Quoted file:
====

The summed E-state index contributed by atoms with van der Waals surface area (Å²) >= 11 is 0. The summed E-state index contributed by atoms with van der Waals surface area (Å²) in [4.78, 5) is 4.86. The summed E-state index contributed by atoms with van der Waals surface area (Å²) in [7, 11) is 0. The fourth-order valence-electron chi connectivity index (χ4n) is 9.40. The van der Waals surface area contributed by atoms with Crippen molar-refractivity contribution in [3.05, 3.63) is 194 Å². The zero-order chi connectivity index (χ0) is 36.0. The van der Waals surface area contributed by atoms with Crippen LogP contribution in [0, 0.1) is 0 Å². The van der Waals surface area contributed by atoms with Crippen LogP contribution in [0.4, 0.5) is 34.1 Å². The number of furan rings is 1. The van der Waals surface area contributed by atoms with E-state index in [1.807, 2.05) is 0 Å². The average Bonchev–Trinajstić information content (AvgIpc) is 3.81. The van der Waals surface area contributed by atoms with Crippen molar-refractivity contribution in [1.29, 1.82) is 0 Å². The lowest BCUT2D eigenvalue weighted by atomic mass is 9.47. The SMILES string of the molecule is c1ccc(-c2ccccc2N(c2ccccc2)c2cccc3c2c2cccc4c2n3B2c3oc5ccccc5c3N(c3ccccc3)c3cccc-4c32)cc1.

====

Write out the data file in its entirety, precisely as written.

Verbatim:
The summed E-state index contributed by atoms with van der Waals surface area (Å²) >= 11 is 0. The summed E-state index contributed by atoms with van der Waals surface area (Å²) in [4.78, 5) is 4.86. The summed E-state index contributed by atoms with van der Waals surface area (Å²) in [7, 11) is 0. The fourth-order valence-electron chi connectivity index (χ4n) is 9.40. The van der Waals surface area contributed by atoms with Crippen molar-refractivity contribution in [3.05, 3.63) is 194 Å². The zero-order chi connectivity index (χ0) is 36.0. The van der Waals surface area contributed by atoms with Crippen LogP contribution in [0, 0.1) is 0 Å². The van der Waals surface area contributed by atoms with Crippen LogP contribution in [0.4, 0.5) is 34.1 Å². The number of furan rings is 1. The van der Waals surface area contributed by atoms with E-state index in [1.807, 2.05) is 0 Å². The average Bonchev–Trinajstić information content (AvgIpc) is 3.81. The van der Waals surface area contributed by atoms with Crippen molar-refractivity contribution in [1.29, 1.82) is 0 Å². The lowest BCUT2D eigenvalue weighted by atomic mass is 9.47. The SMILES string of the molecule is c1ccc(-c2ccccc2N(c2ccccc2)c2cccc3c2c2cccc4c2n3B2c3oc5ccccc5c3N(c3ccccc3)c3cccc-4c32)cc1.